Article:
Burnt Timber, Day Three. Cold and Windy

Wild in the Pryors

We did not know what to expect on this third day up Burnt Timber.  The weather forecast was not good:  high of 40 degrees with 20-30 mph winds and gusts to 40 mph.   I wondered if we would even see any horses today.

I dressed just like I did when I was there in February and even then, the wind cut through.  There were periods of snow falling as well, but there was also some sun.   Just enough sun to warm us and make us want to continue.

Our trip up the Dryhead was pretty successful considering the weather, so I was feeling a little more confident that we would see some horses up Burnt Timber.  I reminded myself that every day was a gift and every horse that showed itself to me was a gift.  I was having a great trip and thankful for those I did see.  No expectations, then you are never disappointed.

No one was at the first water guzzler, so we continued far enough up the road so that we could see where, and if there were horses anywhere to hike to.

We all wondered what was happening with Cloud and Santa Fe.  The day before we had spent on Sykes Ridge, so we had no idea if Santa Fe was still dogging Cloud.

I stopped in my favorite “scanning” place and looked around.  No horses.  Really not surprising.  They were all tucked away out of this wind and the snow that was now falling.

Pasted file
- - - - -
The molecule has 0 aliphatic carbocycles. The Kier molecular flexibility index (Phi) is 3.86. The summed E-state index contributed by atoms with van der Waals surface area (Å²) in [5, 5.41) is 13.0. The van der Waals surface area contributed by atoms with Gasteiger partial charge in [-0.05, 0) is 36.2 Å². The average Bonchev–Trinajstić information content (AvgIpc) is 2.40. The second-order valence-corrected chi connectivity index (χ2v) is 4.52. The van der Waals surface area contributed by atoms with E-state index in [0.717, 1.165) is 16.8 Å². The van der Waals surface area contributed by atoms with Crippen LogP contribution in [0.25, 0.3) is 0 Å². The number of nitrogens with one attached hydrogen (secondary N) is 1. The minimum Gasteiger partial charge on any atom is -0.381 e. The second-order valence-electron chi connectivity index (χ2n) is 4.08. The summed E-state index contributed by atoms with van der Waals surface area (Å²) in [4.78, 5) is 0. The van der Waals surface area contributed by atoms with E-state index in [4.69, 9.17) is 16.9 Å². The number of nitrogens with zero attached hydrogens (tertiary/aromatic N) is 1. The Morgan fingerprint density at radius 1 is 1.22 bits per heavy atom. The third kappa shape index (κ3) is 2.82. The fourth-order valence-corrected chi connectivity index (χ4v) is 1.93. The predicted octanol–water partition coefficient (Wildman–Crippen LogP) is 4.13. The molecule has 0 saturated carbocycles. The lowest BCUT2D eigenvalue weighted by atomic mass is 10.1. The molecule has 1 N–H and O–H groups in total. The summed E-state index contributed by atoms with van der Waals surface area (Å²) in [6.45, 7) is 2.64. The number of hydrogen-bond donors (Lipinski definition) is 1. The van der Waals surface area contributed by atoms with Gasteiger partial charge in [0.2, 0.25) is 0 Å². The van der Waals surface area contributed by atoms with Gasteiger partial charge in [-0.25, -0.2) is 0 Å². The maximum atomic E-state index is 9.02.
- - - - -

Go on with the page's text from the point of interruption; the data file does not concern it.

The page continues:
We continued up the road and that was when I spotted Tecumseh/Gringos to the left.  They were in a small protected area amongst some low-lying bushes.

Gringo/Tecumseh Band
Gringo/Tecumseh Band
Gringo
Gringo

I noticed right away, that Jacinta was still not with them.  Three days since I had last seen them.  I had hoped she would be back.  Perhaps she got taken by one of the bachelors.  I hope she is alright.

As we stood there and watched, I noticed that Tecumseh had some fresh wounds on him.  They may have been there 3 days ago, they looked like they were healing some.  Gringo had none.  Was it as peaceful as I had thought?  Was Tecumseh still keeping his role as Satellite bachelor, protecting and fighting off anyone who comes near?  I do believe it is the latter.  It still seemed that Gringo and Tecumseh were at peace.  Grazing near one-another with no conflict.

Gringo and Tecumseh
Gringo and Tecumseh
Galadrial
Galadrial
Beulah
Beulah
Ketchikan
Ketchikan
Ketchikan and Beulah
Ketchikan and Beulah